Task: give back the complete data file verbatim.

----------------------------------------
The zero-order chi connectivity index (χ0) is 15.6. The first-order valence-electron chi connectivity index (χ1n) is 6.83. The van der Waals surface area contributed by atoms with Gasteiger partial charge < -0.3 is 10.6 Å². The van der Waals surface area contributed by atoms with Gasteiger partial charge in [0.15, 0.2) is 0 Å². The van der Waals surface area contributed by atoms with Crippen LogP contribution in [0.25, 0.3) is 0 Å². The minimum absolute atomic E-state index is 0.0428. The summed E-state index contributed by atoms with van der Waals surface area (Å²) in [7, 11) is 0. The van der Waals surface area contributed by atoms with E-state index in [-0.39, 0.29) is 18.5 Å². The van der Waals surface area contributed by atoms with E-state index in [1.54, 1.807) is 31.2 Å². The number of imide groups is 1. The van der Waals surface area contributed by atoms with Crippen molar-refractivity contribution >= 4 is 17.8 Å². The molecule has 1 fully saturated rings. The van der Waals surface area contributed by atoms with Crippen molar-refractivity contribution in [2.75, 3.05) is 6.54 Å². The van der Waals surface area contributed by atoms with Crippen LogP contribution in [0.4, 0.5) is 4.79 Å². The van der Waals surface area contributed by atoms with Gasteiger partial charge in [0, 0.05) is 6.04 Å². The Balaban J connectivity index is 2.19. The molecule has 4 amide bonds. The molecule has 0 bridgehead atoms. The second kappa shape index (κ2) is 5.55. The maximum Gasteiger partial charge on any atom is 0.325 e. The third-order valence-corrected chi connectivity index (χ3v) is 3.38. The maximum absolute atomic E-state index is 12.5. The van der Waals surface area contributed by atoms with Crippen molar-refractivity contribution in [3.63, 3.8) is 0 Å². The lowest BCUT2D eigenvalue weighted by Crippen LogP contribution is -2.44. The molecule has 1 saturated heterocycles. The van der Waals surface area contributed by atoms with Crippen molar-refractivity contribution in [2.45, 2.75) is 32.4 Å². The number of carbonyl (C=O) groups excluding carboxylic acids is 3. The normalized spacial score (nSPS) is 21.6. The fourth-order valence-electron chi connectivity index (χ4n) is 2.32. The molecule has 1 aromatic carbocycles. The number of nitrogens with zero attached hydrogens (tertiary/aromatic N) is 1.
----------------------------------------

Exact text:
The zero-order chi connectivity index (χ0) is 15.6. The first-order valence-electron chi connectivity index (χ1n) is 6.83. The van der Waals surface area contributed by atoms with Gasteiger partial charge < -0.3 is 10.6 Å². The van der Waals surface area contributed by atoms with Gasteiger partial charge in [0.15, 0.2) is 0 Å². The van der Waals surface area contributed by atoms with Crippen LogP contribution in [0.25, 0.3) is 0 Å². The minimum absolute atomic E-state index is 0.0428. The summed E-state index contributed by atoms with van der Waals surface area (Å²) in [7, 11) is 0. The van der Waals surface area contributed by atoms with E-state index in [-0.39, 0.29) is 18.5 Å². The van der Waals surface area contributed by atoms with E-state index in [1.54, 1.807) is 31.2 Å². The number of imide groups is 1. The van der Waals surface area contributed by atoms with Crippen molar-refractivity contribution >= 4 is 17.8 Å². The molecule has 1 fully saturated rings. The van der Waals surface area contributed by atoms with Crippen molar-refractivity contribution in [2.75, 3.05) is 6.54 Å². The van der Waals surface area contributed by atoms with Crippen LogP contribution in [0.4, 0.5) is 4.79 Å². The van der Waals surface area contributed by atoms with Gasteiger partial charge in [0, 0.05) is 6.04 Å². The Balaban J connectivity index is 2.19. The molecule has 4 amide bonds. The molecule has 0 bridgehead atoms. The second kappa shape index (κ2) is 5.55. The maximum Gasteiger partial charge on any atom is 0.325 e. The third-order valence-corrected chi connectivity index (χ3v) is 3.38. The maximum absolute atomic E-state index is 12.5. The van der Waals surface area contributed by atoms with Crippen molar-refractivity contribution in [3.63, 3.8) is 0 Å². The lowest BCUT2D eigenvalue weighted by Crippen LogP contribution is -2.44. The molecule has 1 saturated heterocycles. The van der Waals surface area contributed by atoms with Crippen molar-refractivity contribution in [2.45, 2.75) is 32.4 Å². The number of carbonyl (C=O) groups excluding carboxylic acids is 3. The normalized spacial score (nSPS) is 21.6. The fourth-order valence-electron chi connectivity index (χ4n) is 2.32. The molecule has 1 aromatic carbocycles. The number of nitrogens with zero attached hydrogens (tertiary/aromatic N) is 1.